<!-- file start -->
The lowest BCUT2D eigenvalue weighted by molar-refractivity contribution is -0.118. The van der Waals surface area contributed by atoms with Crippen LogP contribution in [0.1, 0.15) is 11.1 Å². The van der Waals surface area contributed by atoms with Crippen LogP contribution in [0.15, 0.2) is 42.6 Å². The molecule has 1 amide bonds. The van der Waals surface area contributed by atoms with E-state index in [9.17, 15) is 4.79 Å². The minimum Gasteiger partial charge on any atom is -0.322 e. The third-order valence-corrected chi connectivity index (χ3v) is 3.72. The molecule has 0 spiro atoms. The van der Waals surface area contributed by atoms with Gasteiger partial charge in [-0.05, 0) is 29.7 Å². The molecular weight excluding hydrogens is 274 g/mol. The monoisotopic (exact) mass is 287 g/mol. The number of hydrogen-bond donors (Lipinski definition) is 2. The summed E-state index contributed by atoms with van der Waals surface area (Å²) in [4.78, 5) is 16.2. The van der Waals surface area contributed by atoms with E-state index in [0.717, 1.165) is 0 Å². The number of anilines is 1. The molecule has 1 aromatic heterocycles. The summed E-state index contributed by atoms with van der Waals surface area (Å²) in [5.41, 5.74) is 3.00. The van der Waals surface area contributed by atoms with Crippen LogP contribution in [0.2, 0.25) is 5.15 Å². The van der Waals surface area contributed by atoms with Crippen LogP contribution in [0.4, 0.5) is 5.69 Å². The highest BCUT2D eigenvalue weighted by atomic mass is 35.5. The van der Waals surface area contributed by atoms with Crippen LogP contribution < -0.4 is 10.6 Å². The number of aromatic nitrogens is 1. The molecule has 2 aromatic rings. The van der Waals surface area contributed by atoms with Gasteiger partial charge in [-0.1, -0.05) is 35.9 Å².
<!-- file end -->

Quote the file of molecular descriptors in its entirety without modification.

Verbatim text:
The lowest BCUT2D eigenvalue weighted by molar-refractivity contribution is -0.118. The van der Waals surface area contributed by atoms with Crippen LogP contribution in [0.1, 0.15) is 11.1 Å². The van der Waals surface area contributed by atoms with Crippen LogP contribution in [0.15, 0.2) is 42.6 Å². The molecule has 1 amide bonds. The van der Waals surface area contributed by atoms with E-state index in [9.17, 15) is 4.79 Å². The minimum Gasteiger partial charge on any atom is -0.322 e. The third-order valence-corrected chi connectivity index (χ3v) is 3.72. The molecule has 0 spiro atoms. The van der Waals surface area contributed by atoms with Gasteiger partial charge in [-0.05, 0) is 29.7 Å². The molecular weight excluding hydrogens is 274 g/mol. The monoisotopic (exact) mass is 287 g/mol. The number of hydrogen-bond donors (Lipinski definition) is 2. The summed E-state index contributed by atoms with van der Waals surface area (Å²) in [4.78, 5) is 16.2. The van der Waals surface area contributed by atoms with E-state index in [0.717, 1.165) is 0 Å². The number of anilines is 1. The molecule has 1 aromatic heterocycles. The summed E-state index contributed by atoms with van der Waals surface area (Å²) in [5.41, 5.74) is 3.00. The van der Waals surface area contributed by atoms with Crippen LogP contribution in [0.2, 0.25) is 5.15 Å². The van der Waals surface area contributed by atoms with Crippen LogP contribution in [0.4, 0.5) is 5.69 Å². The highest BCUT2D eigenvalue weighted by atomic mass is 35.5. The van der Waals surface area contributed by atoms with Crippen LogP contribution < -0.4 is 10.6 Å². The number of aromatic nitrogens is 1. The molecule has 2 aromatic rings. The van der Waals surface area contributed by atoms with Gasteiger partial charge in [-0.1, -0.05) is 35.9 Å².